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October 28, 1994 - Image 48

Resource type:
Text
Publication:
The Detroit Jewish News, 1994-10-28

Disclaimer: Computer generated plain text may have errors. Read more about this.

Some of the tombstones are fashioned today: Leo and
enry Ford was
broken;
others are covered with Rebeckah, Wolf and Isadore.
certain of one
Their lives seem ancient his-
thing: Jews were not sharp, fine weeds, with the
tory,
too — even those, like
patriotic and you names of the deceased virtually
couldn't find a one unreadable. It is as though the Joshua Grabowsky, who were
earth is slowly pulling all the part of such definitive events as
fighting in the war.
A Detroit weekly stones under its dark skin, and World War I.
A man's brains splattered on
called him a liar. Just look, no one is there to complain.
A stretcher-bearer's face;
Their names seem old-
the paper said, at Joshua
Grabowsky.
Mr. Grabowsky was a Detroit
native, the youngest of three
sons (with a sister who had been
on the stage), a handsome and
thoughtful young man who
liked buying presents for his
nieces. Mr. Grabowsky, the
paper noted, was serving with
Company A of the 16th Engi- ELIZABETH APPLEBAUM ASSOCIATE EDITOR
neers.
Today, Joshua Grabowsky lies
under a worn tombstone at the
long-forgotten Free Sons of
Israel section at Woodmere
Cemetery in southwest Detroit.
It is the most neglected Jewish
cemetery in the city — a sad
garden of stone filled with the
graves of 34 unnamed infants,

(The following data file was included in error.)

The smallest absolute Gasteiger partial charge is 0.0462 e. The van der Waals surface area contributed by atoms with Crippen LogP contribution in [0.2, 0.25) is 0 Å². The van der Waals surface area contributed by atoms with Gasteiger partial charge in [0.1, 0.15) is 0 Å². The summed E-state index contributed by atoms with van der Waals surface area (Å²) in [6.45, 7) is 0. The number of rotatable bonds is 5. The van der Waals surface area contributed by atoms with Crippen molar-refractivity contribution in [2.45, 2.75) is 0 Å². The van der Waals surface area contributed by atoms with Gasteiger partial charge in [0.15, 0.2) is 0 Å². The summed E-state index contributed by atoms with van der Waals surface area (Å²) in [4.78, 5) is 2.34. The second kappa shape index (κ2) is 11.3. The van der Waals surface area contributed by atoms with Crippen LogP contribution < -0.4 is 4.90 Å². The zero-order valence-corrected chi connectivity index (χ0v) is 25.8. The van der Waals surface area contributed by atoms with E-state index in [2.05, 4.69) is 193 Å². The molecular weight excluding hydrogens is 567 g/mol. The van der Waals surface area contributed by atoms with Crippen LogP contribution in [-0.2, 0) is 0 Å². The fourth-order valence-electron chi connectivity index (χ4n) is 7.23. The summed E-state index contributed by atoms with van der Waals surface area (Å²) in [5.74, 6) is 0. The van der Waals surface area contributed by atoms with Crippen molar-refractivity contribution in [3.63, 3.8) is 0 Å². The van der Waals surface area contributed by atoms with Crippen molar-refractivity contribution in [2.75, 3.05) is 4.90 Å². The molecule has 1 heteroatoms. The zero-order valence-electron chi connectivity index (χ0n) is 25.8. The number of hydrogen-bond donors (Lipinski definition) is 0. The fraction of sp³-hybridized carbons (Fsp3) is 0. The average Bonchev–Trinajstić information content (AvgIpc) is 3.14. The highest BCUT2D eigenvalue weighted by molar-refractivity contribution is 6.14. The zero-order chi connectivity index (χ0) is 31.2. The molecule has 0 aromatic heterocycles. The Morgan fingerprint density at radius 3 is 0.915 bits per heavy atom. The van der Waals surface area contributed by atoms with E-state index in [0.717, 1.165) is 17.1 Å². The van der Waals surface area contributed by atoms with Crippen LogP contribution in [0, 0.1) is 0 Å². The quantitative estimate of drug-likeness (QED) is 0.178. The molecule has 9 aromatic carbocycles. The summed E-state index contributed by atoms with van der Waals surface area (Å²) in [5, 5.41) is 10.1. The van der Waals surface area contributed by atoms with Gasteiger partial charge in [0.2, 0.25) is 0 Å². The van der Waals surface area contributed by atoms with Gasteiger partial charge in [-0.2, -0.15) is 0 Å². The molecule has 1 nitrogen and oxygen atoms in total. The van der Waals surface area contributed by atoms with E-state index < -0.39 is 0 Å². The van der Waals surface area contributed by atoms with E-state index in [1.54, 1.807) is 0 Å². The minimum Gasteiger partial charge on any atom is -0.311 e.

men and women whose descen-
dants have long since left the
city, brothers and sisters who
perished of diseases for whom
prevention is today a quick shot
in the arm.
Located in Section North E of
the cemetery, the graves are
sheltered by a maple tree and a
pine, whose intricate cones lay
fallen, their dark tips scratched
and torn, throughout the ceme-
It Is the most neglected Jewish cemetery is Detroit.
tery.

A little-known Jewish

cemetery in Detroit
is home to forlorn tombstones.

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w

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48

His shook shoulders slipped
their load,
But when they bent to look
again
The drowning soul was sunk
too deep
For human tenderness.
World War I, British soldier
Isaac Rosenberg wrote in 1917,
was a "foul and endless war," a
time when the air was "loud
with death" and men with
"choked souls" wept and the
dark air "spurted with fire."
In 1917, Joshua Grabowsky
had one year to live.
His one remaining relative in
the city, his niece Lenore
Grabowsky, was a girl when
Joshua died. She remembers
,E 7 , 3 only a little about him: That a
Detroit newspaper (which one,
i-T; she doesn't recall) wrote about
gs Joshua, as a challenge to Henry
Ford's anti-Semitic charge; that
before going off to war he left
money with his sister, to be used
for gifts for his five young nieces;
that he was nice looking; that
he had a girlfriend who later
married somebody else.
"My mother was very fond of
him," she says.
Joshua Grabowsky was born
on March 31, 1885 and killed in
action Oct. 30, 1918 at Charny,
in the Verdun sector of France.
He was buried in France, then
his body was returned to be
buried in Detroit. A service was
held at Temple Beth El.
Two years before Mr.

o

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